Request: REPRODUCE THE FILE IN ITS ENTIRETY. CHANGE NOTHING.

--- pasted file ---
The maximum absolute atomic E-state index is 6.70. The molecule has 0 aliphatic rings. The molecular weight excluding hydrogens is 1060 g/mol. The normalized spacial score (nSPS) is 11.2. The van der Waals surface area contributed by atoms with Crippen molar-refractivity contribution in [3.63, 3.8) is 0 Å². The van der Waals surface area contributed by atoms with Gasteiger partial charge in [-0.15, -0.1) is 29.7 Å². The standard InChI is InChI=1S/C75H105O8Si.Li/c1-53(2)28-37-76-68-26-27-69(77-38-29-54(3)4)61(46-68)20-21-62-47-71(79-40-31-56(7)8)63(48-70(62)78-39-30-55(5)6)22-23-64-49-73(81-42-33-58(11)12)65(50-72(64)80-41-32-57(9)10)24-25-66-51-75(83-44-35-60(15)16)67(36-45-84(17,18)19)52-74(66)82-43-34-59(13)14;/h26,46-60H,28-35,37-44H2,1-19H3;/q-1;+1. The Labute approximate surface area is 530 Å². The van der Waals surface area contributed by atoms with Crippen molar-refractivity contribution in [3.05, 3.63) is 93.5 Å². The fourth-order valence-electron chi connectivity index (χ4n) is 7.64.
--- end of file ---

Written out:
The maximum absolute atomic E-state index is 6.70. The molecule has 0 aliphatic rings. The molecular weight excluding hydrogens is 1060 g/mol. The normalized spacial score (nSPS) is 11.2. The van der Waals surface area contributed by atoms with Crippen molar-refractivity contribution in [3.63, 3.8) is 0 Å². The van der Waals surface area contributed by atoms with Gasteiger partial charge in [-0.15, -0.1) is 29.7 Å². The standard InChI is InChI=1S/C75H105O8Si.Li/c1-53(2)28-37-76-68-26-27-69(77-38-29-54(3)4)61(46-68)20-21-62-47-71(79-40-31-56(7)8)63(48-70(62)78-39-30-55(5)6)22-23-64-49-73(81-42-33-58(11)12)65(50-72(64)80-41-32-57(9)10)24-25-66-51-75(83-44-35-60(15)16)67(36-45-84(17,18)19)52-74(66)82-43-34-59(13)14;/h26,46-60H,28-35,37-44H2,1-19H3;/q-1;+1. The Labute approximate surface area is 530 Å². The van der Waals surface area contributed by atoms with Crippen molar-refractivity contribution in [3.05, 3.63) is 93.5 Å². The fourth-order valence-electron chi connectivity index (χ4n) is 7.64.